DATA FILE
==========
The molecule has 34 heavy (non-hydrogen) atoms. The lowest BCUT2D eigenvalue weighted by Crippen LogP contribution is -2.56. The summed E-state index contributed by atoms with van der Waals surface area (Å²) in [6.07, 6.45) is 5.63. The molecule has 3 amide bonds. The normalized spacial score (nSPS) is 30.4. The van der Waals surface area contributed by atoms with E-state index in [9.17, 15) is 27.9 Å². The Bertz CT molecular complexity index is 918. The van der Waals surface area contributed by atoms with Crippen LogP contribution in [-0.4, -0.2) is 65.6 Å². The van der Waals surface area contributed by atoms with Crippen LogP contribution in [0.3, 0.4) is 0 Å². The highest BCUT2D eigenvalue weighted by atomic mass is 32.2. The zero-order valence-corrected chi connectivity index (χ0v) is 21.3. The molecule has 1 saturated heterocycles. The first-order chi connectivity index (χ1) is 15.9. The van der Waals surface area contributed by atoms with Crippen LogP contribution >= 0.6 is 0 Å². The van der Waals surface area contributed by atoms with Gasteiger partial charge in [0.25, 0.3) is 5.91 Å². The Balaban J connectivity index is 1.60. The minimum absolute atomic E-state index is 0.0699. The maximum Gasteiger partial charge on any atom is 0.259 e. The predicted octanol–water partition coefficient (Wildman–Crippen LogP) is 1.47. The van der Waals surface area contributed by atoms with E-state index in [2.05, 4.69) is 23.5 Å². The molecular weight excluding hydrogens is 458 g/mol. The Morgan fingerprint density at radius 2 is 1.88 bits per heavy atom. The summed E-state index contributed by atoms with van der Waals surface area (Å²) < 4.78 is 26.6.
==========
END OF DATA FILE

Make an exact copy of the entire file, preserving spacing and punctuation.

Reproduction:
The molecule has 34 heavy (non-hydrogen) atoms. The lowest BCUT2D eigenvalue weighted by Crippen LogP contribution is -2.56. The summed E-state index contributed by atoms with van der Waals surface area (Å²) in [6.07, 6.45) is 5.63. The molecule has 3 amide bonds. The normalized spacial score (nSPS) is 30.4. The van der Waals surface area contributed by atoms with E-state index in [9.17, 15) is 27.9 Å². The Bertz CT molecular complexity index is 918. The van der Waals surface area contributed by atoms with Crippen LogP contribution in [-0.4, -0.2) is 65.6 Å². The van der Waals surface area contributed by atoms with Crippen LogP contribution in [0.3, 0.4) is 0 Å². The highest BCUT2D eigenvalue weighted by atomic mass is 32.2. The zero-order valence-corrected chi connectivity index (χ0v) is 21.3. The molecule has 1 saturated heterocycles. The first-order chi connectivity index (χ1) is 15.9. The van der Waals surface area contributed by atoms with Crippen LogP contribution >= 0.6 is 0 Å². The van der Waals surface area contributed by atoms with Gasteiger partial charge in [0.25, 0.3) is 5.91 Å². The Balaban J connectivity index is 1.60. The minimum absolute atomic E-state index is 0.0699. The maximum Gasteiger partial charge on any atom is 0.259 e. The predicted octanol–water partition coefficient (Wildman–Crippen LogP) is 1.47. The van der Waals surface area contributed by atoms with E-state index in [2.05, 4.69) is 23.5 Å². The molecular weight excluding hydrogens is 458 g/mol. The Morgan fingerprint density at radius 2 is 1.88 bits per heavy atom. The summed E-state index contributed by atoms with van der Waals surface area (Å²) < 4.78 is 26.6.